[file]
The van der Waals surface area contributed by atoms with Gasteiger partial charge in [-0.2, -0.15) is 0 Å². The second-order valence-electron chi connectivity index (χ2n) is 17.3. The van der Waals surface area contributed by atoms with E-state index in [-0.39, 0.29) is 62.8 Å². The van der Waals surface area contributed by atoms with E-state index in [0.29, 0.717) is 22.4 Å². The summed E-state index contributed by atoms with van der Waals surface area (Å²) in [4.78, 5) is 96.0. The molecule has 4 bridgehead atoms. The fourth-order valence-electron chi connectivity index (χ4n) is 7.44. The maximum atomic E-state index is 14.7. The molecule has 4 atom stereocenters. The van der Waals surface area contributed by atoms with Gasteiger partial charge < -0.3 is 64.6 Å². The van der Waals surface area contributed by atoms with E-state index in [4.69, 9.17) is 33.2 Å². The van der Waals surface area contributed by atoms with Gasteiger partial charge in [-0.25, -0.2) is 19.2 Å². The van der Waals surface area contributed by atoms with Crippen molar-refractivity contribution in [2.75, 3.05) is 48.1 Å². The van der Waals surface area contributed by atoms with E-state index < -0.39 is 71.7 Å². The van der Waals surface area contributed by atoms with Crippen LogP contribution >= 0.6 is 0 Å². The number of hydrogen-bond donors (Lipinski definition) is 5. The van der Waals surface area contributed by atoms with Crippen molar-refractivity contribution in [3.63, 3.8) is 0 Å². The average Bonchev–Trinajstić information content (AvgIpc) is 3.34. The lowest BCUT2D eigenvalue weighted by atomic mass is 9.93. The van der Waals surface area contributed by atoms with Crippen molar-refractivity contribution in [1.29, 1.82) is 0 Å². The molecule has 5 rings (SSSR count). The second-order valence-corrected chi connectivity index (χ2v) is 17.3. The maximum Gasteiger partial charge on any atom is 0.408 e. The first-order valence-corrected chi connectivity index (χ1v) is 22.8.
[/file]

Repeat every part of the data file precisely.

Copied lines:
The van der Waals surface area contributed by atoms with Gasteiger partial charge in [-0.2, -0.15) is 0 Å². The second-order valence-electron chi connectivity index (χ2n) is 17.3. The van der Waals surface area contributed by atoms with E-state index in [-0.39, 0.29) is 62.8 Å². The van der Waals surface area contributed by atoms with E-state index in [0.29, 0.717) is 22.4 Å². The summed E-state index contributed by atoms with van der Waals surface area (Å²) in [4.78, 5) is 96.0. The molecule has 4 bridgehead atoms. The fourth-order valence-electron chi connectivity index (χ4n) is 7.44. The maximum atomic E-state index is 14.7. The molecule has 4 atom stereocenters. The van der Waals surface area contributed by atoms with Gasteiger partial charge < -0.3 is 64.6 Å². The van der Waals surface area contributed by atoms with E-state index in [4.69, 9.17) is 33.2 Å². The van der Waals surface area contributed by atoms with Gasteiger partial charge in [-0.25, -0.2) is 19.2 Å². The van der Waals surface area contributed by atoms with Crippen molar-refractivity contribution in [2.75, 3.05) is 48.1 Å². The van der Waals surface area contributed by atoms with E-state index < -0.39 is 71.7 Å². The van der Waals surface area contributed by atoms with Crippen LogP contribution >= 0.6 is 0 Å². The number of hydrogen-bond donors (Lipinski definition) is 5. The van der Waals surface area contributed by atoms with Crippen molar-refractivity contribution in [3.63, 3.8) is 0 Å². The average Bonchev–Trinajstić information content (AvgIpc) is 3.34. The lowest BCUT2D eigenvalue weighted by atomic mass is 9.93. The van der Waals surface area contributed by atoms with Crippen molar-refractivity contribution in [1.29, 1.82) is 0 Å². The molecule has 5 rings (SSSR count). The second-order valence-corrected chi connectivity index (χ2v) is 17.3. The maximum Gasteiger partial charge on any atom is 0.408 e. The first-order valence-corrected chi connectivity index (χ1v) is 22.8.